|Fantasy author Tara Maya is on tour promoting Wing: Book Five of The Unfinished Song. Maya generously supplied an insightful essay about how her study of world history and numerous cultures led to the creation of her fantasy world.|
Three Reasons I Chose Not To Set My Fantasy in a Euro-Medieval World
by Tara Maya
Here’s a shameful secret: Back when I started my Unfinished Song fantasy, I wasn’t trying to be fresh, original or non-Western. In fact, I wanted to write a “classic” fantasy. I knew I wanted actual pixies and faeries in it. I wanted it to be both epic and a fairytale—an epic faerie tale. I knew I wanted the magic to be based on dancing and color, and that the ability to dance the whole rainbow would be almost extinct in their world. Other than that, I just planned to include all the tropes of the genre. Young scion of farmers sets off on a quest, finds a magic doo-hickey, and turns out to be the only one with the power to save the world. The setting was cliché because I didn’t feel like investing the time in world-building for a mere “practice” story. My original heroine, Dindi, was a peasant girl; my original hero, Kavio, was a prince.
I wrote three chapters in this frame of mind, seat of the pants, no plan, no world-building, not really taking the story seriously. Surprise! I stalled.
It turns out I love world-building. It’s one of the reasons I read and write fantasy. Without that investment in a unique and gorgeous world, I just couldn’t find the enthusiasm I needed to write the story. I set it aside for a while.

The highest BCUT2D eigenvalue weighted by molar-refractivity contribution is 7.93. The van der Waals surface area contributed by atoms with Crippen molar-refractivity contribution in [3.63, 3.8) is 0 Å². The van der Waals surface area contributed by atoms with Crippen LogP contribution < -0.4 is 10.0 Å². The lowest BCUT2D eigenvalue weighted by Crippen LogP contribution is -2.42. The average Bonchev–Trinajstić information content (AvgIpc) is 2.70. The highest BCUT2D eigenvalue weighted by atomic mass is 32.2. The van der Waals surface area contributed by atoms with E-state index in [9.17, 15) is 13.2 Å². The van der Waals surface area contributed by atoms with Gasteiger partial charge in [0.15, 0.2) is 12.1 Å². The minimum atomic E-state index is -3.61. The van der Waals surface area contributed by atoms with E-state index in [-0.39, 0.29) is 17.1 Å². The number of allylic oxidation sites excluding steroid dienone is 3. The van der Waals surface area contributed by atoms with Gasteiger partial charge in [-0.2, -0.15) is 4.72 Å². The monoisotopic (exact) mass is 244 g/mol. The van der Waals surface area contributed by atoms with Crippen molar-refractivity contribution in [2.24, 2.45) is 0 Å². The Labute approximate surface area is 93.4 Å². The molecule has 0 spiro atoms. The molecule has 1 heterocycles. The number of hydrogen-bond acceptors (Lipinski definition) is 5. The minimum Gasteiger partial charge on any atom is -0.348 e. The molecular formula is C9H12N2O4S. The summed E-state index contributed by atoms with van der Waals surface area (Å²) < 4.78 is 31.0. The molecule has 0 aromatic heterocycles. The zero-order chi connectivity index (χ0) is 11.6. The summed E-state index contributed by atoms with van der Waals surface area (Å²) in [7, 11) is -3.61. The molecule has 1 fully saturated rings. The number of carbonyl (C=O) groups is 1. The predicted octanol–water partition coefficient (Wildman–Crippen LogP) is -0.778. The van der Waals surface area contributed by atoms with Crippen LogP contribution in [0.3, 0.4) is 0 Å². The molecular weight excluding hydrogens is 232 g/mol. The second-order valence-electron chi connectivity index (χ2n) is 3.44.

What knocked sense into me? I don’t know. A fairy whispered in my ear that I needed to change the setting. It needed to be set in a time I had never seen a fantasy set before: with Neolithic rather than medieval technology. The Neolithic Era was a particular time period in human history, but it also refers to a stage of civilization, and I use it in the later sense. Neolithic, or “new stone age” technology means that the people primarily use flint and obsidian tipped arrows and spears. They don’t have bronze or iron. They don’t have swords. They don’t have castles. They don’t have scrolls or books or libraries. They don’t have lamps or arches or sails. They aren’t cavemen, however. They have sophisticated pottery, weaving, rugs, sewing and dyes. They smelt gold. They don’t have kings or feudal lords or priests, but they do have the beginnings of a more caste-divided society and hierarchy.
While I don’t know how this idea came to me, I do remember how it energized me. The whole story excited me again. The early time period worked for three reasons.
One, the main storyline was inspired by a Polynesian myth, so this was a tip of the hat to that non-European setting. Two, it fit my fancy that the events of The Unfinished Song were the “original” and “primordial” events which are the secret roots of all our fairy tales. We know that the story of Cinderella as recorded by the Brother’s Grimm was not the only or original story. What if it were a distorted version of something that happened during the Dreamtime of the human race, when all myths and fairytales were real? I don’t actually use the term Dreamtime in my story (which is from Aboriginal legend), but I drew on that concept in how I thought about the story.